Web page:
URI
https://scholars.duke.edu/individual/pub1522196
Source
crossref
Published In
Cancer Epidemiology, Biomarkers & Prevention : a Publication of the American Association for Cancer Research, Cosponsored by the American Society of Preventive Oncology
Volume
31
Published Date
DOI
10.1158/1538-7755.disp21-po-107

Abstract PO-113: Overall survival in ovarian cancer patients seeking care at more than one treatment facility

<jats:title>Abstract</jats:title> <jats:p>Purpose: Ovarian cancer is the most lethal gynecological cancer and despite advances in treatment, most patients are diagnosed at an advanced stage with poor prognosis. Black women have a lower 5 year survival than White women when diagnosed at the same stage, and while there are a number of contributing factors, quality of treatment center may play a significant role. Choice in treatment facility may be limited by insurance coverage, availability of high-volume hospitals or specialists, or ability to access high-quality facilities, and it is unclear how a change in treatment facility may impact ovarian cancer survival. Methods: Participant usage files from the National Cancer Database were used to interrogate the characteristics of patients that seek treatment at more than one Commission on Cancer accredited facility in the United States to determine the effect on overall survival. Multivariable Cox regression analysis models were used to estimate hazard ratios (HRs) and 95% confidence intervals (95% CI) to determine risk of mortality for patients receiving all of their first course treatment at one facility vs those receiving first course treatment at more than one facility. The fully-adjusted model was then stratified by race/ethnicity (Non-Hispanic White, Non-Hispanic Black, Hispanic) and by facility type (Community, Comprehensive Community, Academic/Research, Integrative Network). Results: A total of 211,937 women were included in the analysis. Patients were more likely to receive all of their first course treatment at one facility (81%). Patents treated at more than one facility had a 26% increase in ovarian cancer mortality compared with those treated at a single facility (HR: 1.26, 95% CI: 1.24-1.28). When stratified by race, NH-Black patients had the lowest increase in overall survival (HR: 1.08, 95% CI: 1.03-1.14) when compared with NH-White (HR: 1.27, 95% CI: 1.25-1.29) and Hispanic (HR: 1.33, 95% CI: 1.28-1.39) patients. Stratification by facility type showed that among women receiving treatment at more than one facility, those switching to an academic research center had the highest mortality (HR: 1.31, 95% CI: 1.28-1.34). Conclusions: Ovarian cancer patients that received treatment at more than one facility had a higher rate of mortality than those who were treated at a single center. Our findings suggest the need for further investigation into the effects of continuity of care, including how race, facility type, and other socioeconomic factors may modulate those effects.</jats:p> <jats:p>Citation Format: April Deveaux, Jessica Islam, Tomi Akinyemiju. Overall survival in ovarian cancer patients seeking care at more than one treatment facility [abstract]. In: Proceedings of the AACR Virtual Conference: 14th AACR Conference on the Science of Cancer Health Disparities in Racial/Ethnic Minorities and the Medically Underserved; 2021 Oct 6-8. Philadelphia (PA): AACR; Cancer Epidemiol Biomarkers Prev 2022;31(1 Suppl):Abstract nr PO-113.</jats:p>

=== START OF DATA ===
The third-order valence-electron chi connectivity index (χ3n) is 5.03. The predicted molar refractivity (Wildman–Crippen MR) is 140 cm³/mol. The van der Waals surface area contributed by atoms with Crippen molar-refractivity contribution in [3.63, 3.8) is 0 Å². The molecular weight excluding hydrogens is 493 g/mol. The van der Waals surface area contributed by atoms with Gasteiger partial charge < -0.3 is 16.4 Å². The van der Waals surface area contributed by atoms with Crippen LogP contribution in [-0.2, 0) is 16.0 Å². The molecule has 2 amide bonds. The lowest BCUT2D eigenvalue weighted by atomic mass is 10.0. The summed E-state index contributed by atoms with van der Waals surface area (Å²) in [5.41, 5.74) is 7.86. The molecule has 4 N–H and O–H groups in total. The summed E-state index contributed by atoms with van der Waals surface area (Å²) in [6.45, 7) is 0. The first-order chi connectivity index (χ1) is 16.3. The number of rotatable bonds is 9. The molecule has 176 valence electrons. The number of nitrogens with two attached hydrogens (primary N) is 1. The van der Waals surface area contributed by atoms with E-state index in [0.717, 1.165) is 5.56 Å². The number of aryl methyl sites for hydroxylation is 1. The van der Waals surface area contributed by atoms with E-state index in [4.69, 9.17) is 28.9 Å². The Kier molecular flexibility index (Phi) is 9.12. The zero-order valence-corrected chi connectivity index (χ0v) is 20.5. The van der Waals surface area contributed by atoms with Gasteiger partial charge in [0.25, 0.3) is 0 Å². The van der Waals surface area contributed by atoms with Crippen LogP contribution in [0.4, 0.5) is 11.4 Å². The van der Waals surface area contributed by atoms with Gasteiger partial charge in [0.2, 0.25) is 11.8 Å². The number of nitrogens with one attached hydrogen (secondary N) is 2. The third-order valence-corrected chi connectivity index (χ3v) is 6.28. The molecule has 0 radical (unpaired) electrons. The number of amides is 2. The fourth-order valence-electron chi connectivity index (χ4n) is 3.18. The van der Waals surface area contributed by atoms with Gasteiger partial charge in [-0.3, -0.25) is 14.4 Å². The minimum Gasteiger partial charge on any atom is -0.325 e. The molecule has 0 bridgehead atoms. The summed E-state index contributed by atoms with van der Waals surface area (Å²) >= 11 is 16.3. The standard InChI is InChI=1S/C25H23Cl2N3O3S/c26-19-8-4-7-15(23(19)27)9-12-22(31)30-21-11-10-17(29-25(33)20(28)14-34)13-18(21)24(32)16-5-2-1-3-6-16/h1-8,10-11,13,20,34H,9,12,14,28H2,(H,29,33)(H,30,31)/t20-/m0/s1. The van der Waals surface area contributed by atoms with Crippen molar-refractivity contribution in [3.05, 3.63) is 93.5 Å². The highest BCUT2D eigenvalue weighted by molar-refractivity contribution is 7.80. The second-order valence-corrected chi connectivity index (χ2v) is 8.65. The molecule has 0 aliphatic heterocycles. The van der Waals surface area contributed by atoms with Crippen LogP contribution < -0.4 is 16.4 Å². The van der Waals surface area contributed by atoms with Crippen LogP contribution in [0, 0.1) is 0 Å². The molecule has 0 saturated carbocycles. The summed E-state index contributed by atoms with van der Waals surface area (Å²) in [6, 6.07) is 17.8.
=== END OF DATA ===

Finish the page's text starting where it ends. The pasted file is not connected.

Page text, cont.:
Authors
Deveaux, A; Islam, J; Akinyemiju, T
MLA Citation
Deveaux, April, et al. “Abstract PO-113: Overall survival in ovarian cancer patients seeking care at more than one treatment facility.” Cancer Epidemiology, Biomarkers &Amp; Prevention, vol. 31, no. 1_Supplement, American Association for Cancer Research (AACR), 2022. Crossref, doi:10.1158/1538-7755.disp21-po-113.
URI
https://scholars.duke.edu/individual/pub1522197
Source
crossref
Published In
Cancer Epidemiology, Biomarkers & Prevention : a Publication of the American Association for Cancer Research, Cosponsored by the American Society of Preventive Oncology
Volume
31